Some humanities research areas are, at best, irrelevant. At worst, they are activism and identity politics disguised as research, according to critics like Rasmus Jarlov (Conservative), Henrik Dahl (Liberal Alliance) and Morten Messerschmidt (Danish People’s Party).

»If you want a broad description, then the problem is the humanities’ programmes’ identity studies,« Morten Messerchmidt said recently to the University Post.

If there is one thing that looks sophisticated, then it is this know-it-all Copenhagen humanities researcher.

Jesper Eckhardt, postdoc in the history of education at the University of Oslo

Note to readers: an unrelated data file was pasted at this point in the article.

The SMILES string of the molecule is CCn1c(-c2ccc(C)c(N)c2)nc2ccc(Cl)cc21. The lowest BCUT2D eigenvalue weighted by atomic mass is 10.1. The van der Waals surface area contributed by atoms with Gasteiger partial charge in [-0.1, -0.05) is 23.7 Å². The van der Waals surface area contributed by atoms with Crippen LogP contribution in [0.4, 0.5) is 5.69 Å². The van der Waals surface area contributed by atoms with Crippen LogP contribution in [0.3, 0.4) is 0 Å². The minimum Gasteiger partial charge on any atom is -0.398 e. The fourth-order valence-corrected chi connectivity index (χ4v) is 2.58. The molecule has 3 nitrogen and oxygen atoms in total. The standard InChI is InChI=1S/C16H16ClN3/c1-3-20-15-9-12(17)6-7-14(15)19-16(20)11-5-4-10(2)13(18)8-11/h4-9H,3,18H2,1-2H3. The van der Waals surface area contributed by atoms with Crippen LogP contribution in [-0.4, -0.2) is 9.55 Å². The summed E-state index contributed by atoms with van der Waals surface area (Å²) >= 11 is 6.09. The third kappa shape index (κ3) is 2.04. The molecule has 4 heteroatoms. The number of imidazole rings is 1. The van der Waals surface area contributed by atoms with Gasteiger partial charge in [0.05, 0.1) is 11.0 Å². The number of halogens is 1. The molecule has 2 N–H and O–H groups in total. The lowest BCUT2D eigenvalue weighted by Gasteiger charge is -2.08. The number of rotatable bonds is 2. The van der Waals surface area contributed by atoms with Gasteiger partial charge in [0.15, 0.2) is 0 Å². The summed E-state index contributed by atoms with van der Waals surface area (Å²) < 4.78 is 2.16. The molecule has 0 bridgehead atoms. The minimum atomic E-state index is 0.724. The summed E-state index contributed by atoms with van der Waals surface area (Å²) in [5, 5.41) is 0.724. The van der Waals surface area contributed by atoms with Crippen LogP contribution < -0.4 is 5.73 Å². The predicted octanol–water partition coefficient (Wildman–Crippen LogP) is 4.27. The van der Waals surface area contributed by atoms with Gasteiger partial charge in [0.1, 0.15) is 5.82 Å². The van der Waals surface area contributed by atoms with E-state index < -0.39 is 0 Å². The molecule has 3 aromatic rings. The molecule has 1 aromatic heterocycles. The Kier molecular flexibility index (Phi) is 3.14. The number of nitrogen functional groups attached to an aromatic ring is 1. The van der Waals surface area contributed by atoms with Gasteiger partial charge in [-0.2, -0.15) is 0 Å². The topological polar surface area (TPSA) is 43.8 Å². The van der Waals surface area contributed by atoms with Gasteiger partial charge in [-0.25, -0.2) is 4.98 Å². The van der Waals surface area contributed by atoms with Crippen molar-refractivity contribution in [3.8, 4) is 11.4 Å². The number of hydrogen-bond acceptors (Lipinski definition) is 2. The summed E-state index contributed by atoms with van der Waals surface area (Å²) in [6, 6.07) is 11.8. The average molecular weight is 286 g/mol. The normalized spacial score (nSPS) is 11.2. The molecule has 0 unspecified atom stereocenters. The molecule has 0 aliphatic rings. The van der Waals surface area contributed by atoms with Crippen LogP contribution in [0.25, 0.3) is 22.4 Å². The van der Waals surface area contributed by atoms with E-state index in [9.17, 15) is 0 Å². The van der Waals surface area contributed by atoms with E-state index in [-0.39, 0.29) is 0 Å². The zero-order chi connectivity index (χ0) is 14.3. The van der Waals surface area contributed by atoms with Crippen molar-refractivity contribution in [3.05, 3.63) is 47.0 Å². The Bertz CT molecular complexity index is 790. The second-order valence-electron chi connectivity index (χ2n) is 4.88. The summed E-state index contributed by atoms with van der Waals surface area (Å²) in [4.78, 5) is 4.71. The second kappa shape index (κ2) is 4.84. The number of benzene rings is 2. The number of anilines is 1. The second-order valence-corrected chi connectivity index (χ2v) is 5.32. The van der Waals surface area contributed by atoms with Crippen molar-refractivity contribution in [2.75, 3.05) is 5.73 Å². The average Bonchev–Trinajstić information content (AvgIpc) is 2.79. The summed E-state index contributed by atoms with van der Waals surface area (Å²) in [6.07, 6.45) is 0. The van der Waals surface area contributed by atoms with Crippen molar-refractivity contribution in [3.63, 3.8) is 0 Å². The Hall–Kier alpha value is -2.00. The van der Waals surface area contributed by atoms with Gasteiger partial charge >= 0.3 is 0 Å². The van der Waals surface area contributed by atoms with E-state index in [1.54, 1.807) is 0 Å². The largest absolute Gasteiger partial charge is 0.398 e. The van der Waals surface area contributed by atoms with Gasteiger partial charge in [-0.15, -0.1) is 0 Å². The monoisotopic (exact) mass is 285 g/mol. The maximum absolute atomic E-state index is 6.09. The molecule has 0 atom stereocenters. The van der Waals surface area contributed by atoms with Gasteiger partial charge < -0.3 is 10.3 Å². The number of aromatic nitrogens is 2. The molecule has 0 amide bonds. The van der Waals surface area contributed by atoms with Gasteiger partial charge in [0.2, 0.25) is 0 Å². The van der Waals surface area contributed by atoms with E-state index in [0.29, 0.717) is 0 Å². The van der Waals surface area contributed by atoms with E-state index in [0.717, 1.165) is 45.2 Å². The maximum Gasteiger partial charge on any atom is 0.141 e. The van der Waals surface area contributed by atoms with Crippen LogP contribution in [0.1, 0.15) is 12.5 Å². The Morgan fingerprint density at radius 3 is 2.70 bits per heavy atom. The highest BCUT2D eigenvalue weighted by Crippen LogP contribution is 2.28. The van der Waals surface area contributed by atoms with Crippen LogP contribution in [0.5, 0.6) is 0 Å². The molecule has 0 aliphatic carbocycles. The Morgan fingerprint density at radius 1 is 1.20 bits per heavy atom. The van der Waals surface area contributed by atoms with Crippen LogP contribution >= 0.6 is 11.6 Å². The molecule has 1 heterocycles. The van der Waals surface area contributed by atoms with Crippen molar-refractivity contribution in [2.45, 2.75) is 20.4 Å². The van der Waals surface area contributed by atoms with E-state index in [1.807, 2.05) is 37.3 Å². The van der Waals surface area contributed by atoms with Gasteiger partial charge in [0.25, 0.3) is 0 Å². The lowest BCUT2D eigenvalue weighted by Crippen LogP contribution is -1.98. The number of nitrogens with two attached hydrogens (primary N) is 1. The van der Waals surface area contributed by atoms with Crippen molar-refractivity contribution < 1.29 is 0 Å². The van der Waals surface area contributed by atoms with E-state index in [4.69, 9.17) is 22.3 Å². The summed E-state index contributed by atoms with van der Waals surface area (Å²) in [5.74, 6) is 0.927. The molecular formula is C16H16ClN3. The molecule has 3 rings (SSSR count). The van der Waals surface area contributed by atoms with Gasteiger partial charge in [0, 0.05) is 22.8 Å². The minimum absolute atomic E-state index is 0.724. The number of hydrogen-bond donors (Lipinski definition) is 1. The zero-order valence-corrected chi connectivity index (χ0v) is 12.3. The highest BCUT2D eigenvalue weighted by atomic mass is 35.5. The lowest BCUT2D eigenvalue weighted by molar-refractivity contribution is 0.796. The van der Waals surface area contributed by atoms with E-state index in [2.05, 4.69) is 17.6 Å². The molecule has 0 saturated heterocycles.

You would not hear a Norwegian right-wing politician say this kind of thing, according to Jesper Eckhardt Larsen.

»Nowadays, the right-wing stands on a kind of anti-humanities platform. At least that’s how it can be perceived. In Norway, there are no political parties that do not have some understanding of the significance of the cultural sciences. There is a discourse among conservatives of the right, that consider modernity to be in itself cold and bland, and that it is the humanities that provides all the colours.«

Danish politicians of the left tend not to acknowledge the importance of the humanities either, according to Jesper Eckhardt.

»In Denmark the driving force of politics and culture is somewhere completely different from Norway. It is in the popular and unsophisticated. And then there is resistance against its opposite – the academic.«

»If there is one thing that looks sophisticated, then it is this know-it-all Copenhagen humanities researcher.

Three reasons